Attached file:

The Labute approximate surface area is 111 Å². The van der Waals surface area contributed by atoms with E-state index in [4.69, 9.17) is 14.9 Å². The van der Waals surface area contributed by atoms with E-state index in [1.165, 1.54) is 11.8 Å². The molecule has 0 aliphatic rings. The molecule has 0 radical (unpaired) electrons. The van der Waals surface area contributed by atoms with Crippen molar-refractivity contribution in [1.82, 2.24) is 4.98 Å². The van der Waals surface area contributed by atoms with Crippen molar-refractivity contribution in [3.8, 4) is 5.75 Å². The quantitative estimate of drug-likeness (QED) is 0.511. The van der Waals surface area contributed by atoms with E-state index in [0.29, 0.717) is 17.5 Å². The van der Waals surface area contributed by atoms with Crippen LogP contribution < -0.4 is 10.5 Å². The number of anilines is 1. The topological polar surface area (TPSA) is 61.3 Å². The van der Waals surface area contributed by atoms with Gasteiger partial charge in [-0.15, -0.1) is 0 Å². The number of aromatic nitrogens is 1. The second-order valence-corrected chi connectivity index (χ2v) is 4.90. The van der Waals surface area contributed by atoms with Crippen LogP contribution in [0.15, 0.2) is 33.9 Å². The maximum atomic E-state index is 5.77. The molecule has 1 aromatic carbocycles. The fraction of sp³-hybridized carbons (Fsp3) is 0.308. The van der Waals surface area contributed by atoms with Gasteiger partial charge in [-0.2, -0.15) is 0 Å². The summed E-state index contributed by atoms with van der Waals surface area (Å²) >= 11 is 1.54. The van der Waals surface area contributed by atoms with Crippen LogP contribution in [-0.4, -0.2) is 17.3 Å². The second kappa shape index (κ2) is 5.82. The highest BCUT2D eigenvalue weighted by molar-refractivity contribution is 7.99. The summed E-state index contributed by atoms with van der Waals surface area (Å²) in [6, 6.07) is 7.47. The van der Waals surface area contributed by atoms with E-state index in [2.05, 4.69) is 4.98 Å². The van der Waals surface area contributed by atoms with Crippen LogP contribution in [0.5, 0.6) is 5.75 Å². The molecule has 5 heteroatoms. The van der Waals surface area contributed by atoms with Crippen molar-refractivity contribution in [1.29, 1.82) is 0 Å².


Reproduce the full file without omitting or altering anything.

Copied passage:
The Labute approximate surface area is 111 Å². The van der Waals surface area contributed by atoms with E-state index in [4.69, 9.17) is 14.9 Å². The van der Waals surface area contributed by atoms with E-state index in [1.165, 1.54) is 11.8 Å². The molecule has 0 aliphatic rings. The molecule has 0 radical (unpaired) electrons. The van der Waals surface area contributed by atoms with Crippen molar-refractivity contribution in [1.82, 2.24) is 4.98 Å². The van der Waals surface area contributed by atoms with Crippen molar-refractivity contribution in [3.8, 4) is 5.75 Å². The quantitative estimate of drug-likeness (QED) is 0.511. The van der Waals surface area contributed by atoms with E-state index in [0.29, 0.717) is 17.5 Å². The van der Waals surface area contributed by atoms with Crippen LogP contribution < -0.4 is 10.5 Å². The number of anilines is 1. The topological polar surface area (TPSA) is 61.3 Å². The van der Waals surface area contributed by atoms with Gasteiger partial charge in [-0.15, -0.1) is 0 Å². The number of aromatic nitrogens is 1. The second-order valence-corrected chi connectivity index (χ2v) is 4.90. The van der Waals surface area contributed by atoms with Crippen LogP contribution in [0.15, 0.2) is 33.9 Å². The maximum atomic E-state index is 5.77. The molecule has 1 aromatic carbocycles. The fraction of sp³-hybridized carbons (Fsp3) is 0.308. The van der Waals surface area contributed by atoms with Gasteiger partial charge in [-0.2, -0.15) is 0 Å². The summed E-state index contributed by atoms with van der Waals surface area (Å²) >= 11 is 1.54. The van der Waals surface area contributed by atoms with Crippen LogP contribution in [-0.4, -0.2) is 17.3 Å². The second kappa shape index (κ2) is 5.82. The highest BCUT2D eigenvalue weighted by molar-refractivity contribution is 7.99. The summed E-state index contributed by atoms with van der Waals surface area (Å²) in [6, 6.07) is 7.47. The van der Waals surface area contributed by atoms with E-state index in [2.05, 4.69) is 4.98 Å². The van der Waals surface area contributed by atoms with Crippen LogP contribution in [0.5, 0.6) is 5.75 Å². The molecule has 5 heteroatoms. The van der Waals surface area contributed by atoms with Crippen molar-refractivity contribution in [1.29, 1.82) is 0 Å².